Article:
We hurriedly finished this, one of our last meals as campers, and descended the stairs to return to the unit for an hour of rest.

And then the strangest things started to happen. We saw Ginny and Scarlett walking towards us. Something was wrong, I felt it right away. There was an almost chill in the air as they approached. Ginny, dark skinned and compact, wore her signature straw cowboy hat down, clashing with her huge sunglasses. Although I couldn’t see her eyes or even her face through the mask of all that, I could feel her walking hesitantly, out of rhythm. There was a vivacious twenty-four-year-old working on her master’s degree in divinity. But now she wasn’t bouncing. And Scarlett, round and ruddy, was looking straight ahead, through us and past us. This was really strange for someone as social as Scarlett.

Our advisors headed straight for us, marching straight into our path. We stopped abruptly under an old oak tree, its branches like open palms, stretched out to gather the glory of heaven. I could only think of the showdown in the movie, Gunfight at the OK Corral. There was a moment of long, strange silence during which I could hear the song of my heart, its beating rhythm. We stared at each other in a deep and strange silence of silence.

Scarlett, a senior staff member, a junior college PE teacher, cleared her throat and broke the silence. “Nan, we need to talk to you in private.”

My blood seemed to grow cold, my bones heavy, that lovely afternoon warmth gone.

“Oh,” was all I managed to get out. My voice screamed, pathetic and petty.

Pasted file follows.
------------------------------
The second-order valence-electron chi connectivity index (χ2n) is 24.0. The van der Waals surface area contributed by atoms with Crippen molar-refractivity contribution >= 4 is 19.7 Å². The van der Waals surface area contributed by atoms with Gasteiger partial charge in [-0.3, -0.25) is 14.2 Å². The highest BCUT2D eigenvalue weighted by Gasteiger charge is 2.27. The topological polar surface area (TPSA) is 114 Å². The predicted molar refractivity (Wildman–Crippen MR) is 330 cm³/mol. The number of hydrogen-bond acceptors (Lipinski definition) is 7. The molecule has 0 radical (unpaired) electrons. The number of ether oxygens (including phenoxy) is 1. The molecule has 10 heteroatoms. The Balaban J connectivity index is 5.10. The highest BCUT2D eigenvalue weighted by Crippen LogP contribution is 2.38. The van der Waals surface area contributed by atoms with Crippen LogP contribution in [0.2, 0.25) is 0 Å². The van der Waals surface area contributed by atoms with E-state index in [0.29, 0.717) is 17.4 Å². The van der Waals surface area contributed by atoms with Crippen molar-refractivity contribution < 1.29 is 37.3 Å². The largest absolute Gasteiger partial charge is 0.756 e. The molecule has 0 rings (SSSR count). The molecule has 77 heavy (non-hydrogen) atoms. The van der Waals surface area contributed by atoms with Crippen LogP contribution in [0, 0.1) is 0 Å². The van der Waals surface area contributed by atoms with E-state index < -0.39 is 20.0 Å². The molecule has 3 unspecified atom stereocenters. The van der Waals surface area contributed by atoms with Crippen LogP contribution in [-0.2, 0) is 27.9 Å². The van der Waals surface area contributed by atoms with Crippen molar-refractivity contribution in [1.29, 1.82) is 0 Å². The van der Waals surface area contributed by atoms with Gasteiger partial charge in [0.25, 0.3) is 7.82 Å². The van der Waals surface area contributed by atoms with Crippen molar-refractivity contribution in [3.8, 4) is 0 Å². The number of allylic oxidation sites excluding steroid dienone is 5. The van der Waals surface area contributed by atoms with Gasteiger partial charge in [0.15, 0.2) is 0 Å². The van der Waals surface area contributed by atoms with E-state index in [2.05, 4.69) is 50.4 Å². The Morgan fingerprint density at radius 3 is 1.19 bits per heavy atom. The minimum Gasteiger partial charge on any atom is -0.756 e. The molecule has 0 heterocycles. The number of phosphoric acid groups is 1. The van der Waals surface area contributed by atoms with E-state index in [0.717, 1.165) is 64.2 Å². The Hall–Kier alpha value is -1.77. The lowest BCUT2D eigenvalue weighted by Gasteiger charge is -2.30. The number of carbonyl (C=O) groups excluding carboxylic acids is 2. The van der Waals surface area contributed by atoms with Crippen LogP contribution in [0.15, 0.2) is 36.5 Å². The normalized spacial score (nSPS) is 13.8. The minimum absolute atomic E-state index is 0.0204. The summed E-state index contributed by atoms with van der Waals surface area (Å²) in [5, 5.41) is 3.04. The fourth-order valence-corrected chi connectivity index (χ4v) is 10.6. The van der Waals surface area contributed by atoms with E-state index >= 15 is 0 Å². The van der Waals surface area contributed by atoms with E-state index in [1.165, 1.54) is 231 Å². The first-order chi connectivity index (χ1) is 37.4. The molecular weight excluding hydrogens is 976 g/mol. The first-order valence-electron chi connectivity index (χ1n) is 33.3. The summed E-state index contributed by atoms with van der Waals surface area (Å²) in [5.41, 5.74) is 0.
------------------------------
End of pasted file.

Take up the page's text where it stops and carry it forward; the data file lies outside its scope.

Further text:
“Let’s go up to Schoonover Hall,” Scarlett said, all business, and turned, officially turning on her heel, to start up the small hill. Ginny, as if in a trance, followed her. I felt the blood drain from my face, my hands became cold and stiff. Like in slow motion, my breath getting louder and louder in my own ears, I turned around on legs that weren’t mine. I was being pulled towards my destiny.

I walked behind them, that in itself is a strange and unusual experience. They were my heroes, my mentors. I have never felt anything but kinship and support from them, in an equal, open way. They were two women I knew very well, who knew me very well. But not at this moment. There was no access at this time. So I dragged myself behind them, heavy steps, empty thoughts, less and less air, legs getting heavier and thicker with each step. When I reached the climb, they appeared on the benches at Schoonover, waiting for me.

I couldn’t breathe

Scarlett coughed. “This is difficult, Nan, but we are here to tell you some decisions that have been made regarding your CIT testing.”

My lungs, already hungry for oxygen, for energy, narrowed even more, the balloons were emptied, the fuel squeezed. My tongue, whose thickness almost suffocated me, defended against a verbal response.